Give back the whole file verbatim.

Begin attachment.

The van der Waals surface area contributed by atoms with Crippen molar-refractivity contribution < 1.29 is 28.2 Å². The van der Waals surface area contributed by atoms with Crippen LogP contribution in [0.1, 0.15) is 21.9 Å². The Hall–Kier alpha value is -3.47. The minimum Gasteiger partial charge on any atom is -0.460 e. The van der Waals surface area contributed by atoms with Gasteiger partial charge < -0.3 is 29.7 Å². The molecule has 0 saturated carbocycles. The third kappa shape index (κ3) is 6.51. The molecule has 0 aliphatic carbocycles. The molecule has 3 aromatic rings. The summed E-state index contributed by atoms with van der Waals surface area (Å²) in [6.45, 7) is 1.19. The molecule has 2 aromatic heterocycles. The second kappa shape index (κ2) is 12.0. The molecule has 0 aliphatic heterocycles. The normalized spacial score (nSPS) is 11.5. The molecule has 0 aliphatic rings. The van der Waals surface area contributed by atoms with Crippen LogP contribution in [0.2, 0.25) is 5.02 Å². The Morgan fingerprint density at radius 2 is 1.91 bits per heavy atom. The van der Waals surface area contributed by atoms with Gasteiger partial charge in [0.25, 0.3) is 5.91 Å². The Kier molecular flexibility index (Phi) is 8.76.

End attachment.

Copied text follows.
The van der Waals surface area contributed by atoms with Crippen molar-refractivity contribution < 1.29 is 28.2 Å². The van der Waals surface area contributed by atoms with Crippen LogP contribution in [0.1, 0.15) is 21.9 Å². The Hall–Kier alpha value is -3.47. The minimum Gasteiger partial charge on any atom is -0.460 e. The van der Waals surface area contributed by atoms with Gasteiger partial charge < -0.3 is 29.7 Å². The molecule has 0 saturated carbocycles. The third kappa shape index (κ3) is 6.51. The molecule has 0 aliphatic carbocycles. The molecule has 3 aromatic rings. The summed E-state index contributed by atoms with van der Waals surface area (Å²) in [6.45, 7) is 1.19. The molecule has 2 aromatic heterocycles. The second kappa shape index (κ2) is 12.0. The molecule has 0 aliphatic heterocycles. The normalized spacial score (nSPS) is 11.5. The molecule has 0 aliphatic rings. The van der Waals surface area contributed by atoms with Crippen LogP contribution in [0.2, 0.25) is 5.02 Å². The Morgan fingerprint density at radius 2 is 1.91 bits per heavy atom. The van der Waals surface area contributed by atoms with Gasteiger partial charge in [0.25, 0.3) is 5.91 Å². The Kier molecular flexibility index (Phi) is 8.76.